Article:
SB 31

85(R) - 2017
Senate State Affairs
Senate State Affairs

Companion Bill

HB 62

Vote Recommendation

  • Neutral
  • Neutral
  • Negative
  • Negative
  • Negative


Judith Zaffirini

Bill Caption

Relating to the use of a wireless communication device while operating a motor vehicle; creating a criminal offense; modifying existing criminal penalties.

Fiscal Notes

From the LBB: No significant fiscal implication to the State is anticipated. 

Bill Analysis

Currently, state law only prohibits the use of a wireless communication device in an active school zone.

SB 31 would implement a statewide prohibition on the use of a wireless communication device to read, write, or send an electronic message while operating a vehicle. An offense created under this bill would be a misdemeanor punishable by a $25-$99 fine for a first time offense and $100-$200 for a subsequent offense.

The bill would provide for certain affirmative defenses to prosecution for use of hands free devices and an exemption for emergency personnel using devices in the course of their duty.

Vote Recommendation Notes

SB 31 offends the principles of limited government, personal responsibility, and individual liberty. The state does not need to address the use of mobile devices while operating a vehicle, as local governments already can and do address this as it suits them. There is no need for a top-down, one-size-fits-all policy directed by the state.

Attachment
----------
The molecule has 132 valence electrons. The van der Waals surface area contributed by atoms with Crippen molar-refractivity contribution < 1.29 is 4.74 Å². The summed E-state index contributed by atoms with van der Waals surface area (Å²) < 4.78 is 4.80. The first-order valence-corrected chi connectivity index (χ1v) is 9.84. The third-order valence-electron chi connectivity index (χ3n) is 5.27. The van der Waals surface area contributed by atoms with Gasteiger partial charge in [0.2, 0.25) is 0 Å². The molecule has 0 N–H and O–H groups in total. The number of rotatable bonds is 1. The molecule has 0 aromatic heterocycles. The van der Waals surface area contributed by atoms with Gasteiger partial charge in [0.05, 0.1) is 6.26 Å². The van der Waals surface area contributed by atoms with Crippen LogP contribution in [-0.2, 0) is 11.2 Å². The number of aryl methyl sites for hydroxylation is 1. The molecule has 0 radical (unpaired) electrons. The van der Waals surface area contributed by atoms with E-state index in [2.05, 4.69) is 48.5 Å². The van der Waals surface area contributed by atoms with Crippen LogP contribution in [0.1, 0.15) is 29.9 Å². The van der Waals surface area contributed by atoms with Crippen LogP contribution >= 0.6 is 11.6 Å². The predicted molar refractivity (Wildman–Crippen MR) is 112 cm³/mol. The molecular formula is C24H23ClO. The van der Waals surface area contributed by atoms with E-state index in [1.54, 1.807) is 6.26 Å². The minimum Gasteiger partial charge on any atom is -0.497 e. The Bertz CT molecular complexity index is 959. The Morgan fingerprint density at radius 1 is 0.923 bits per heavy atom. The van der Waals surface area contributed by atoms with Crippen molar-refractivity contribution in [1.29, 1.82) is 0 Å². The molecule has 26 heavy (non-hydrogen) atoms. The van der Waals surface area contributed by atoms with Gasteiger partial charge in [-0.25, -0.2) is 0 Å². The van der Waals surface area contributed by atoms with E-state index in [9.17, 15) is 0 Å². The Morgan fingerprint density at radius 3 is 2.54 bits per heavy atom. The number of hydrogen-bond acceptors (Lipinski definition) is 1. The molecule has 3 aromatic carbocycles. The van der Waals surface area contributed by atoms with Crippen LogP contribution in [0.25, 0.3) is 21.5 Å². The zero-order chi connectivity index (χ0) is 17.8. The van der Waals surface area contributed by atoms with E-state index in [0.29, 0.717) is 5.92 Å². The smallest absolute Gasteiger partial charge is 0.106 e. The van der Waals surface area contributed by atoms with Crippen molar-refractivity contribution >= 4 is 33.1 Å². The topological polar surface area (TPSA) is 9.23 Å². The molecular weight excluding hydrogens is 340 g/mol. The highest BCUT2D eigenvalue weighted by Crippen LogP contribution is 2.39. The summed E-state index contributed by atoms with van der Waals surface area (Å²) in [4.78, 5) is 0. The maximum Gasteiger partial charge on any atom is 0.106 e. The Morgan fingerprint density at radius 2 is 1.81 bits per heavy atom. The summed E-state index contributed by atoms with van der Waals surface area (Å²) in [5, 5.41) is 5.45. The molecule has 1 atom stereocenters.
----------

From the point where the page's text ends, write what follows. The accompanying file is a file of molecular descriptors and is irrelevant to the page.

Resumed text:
A new law banning texting while driving would be of dubious necessity considering that state law already prohibits reckless driving. Texas Transportation Code Sec. 545.401 broadly defines reckless driving as operating a vehicle in willful or wanton disregard for the safety of persons or property” leaving plenty of room for texting while driving to be interpreted as reckless under existing statute.

Finally, studies have indicated that other types of distracted driving such as eating, talking to passengers, changing the climate controls, or tuning the radio dial are statistically higher causes of traffic accidents than using a mobile device. A new state law prohibiting texting while driving or other such uses of a mobile device could set a precedent for the state to later ban many other ordinary things like eating while driving, talking to passengers in the back seat while driving, or changing the radio station while driving. After all, It will be argued that if texting while driving must be banned in the interest of public safety than we must also ban the even more dangerous practice of talking to passengers while driving. This is how government continues to grow and regulate the most minute aspects of our lives. This is beyond the proper scope of government.

For these reasons we oppose SB 31.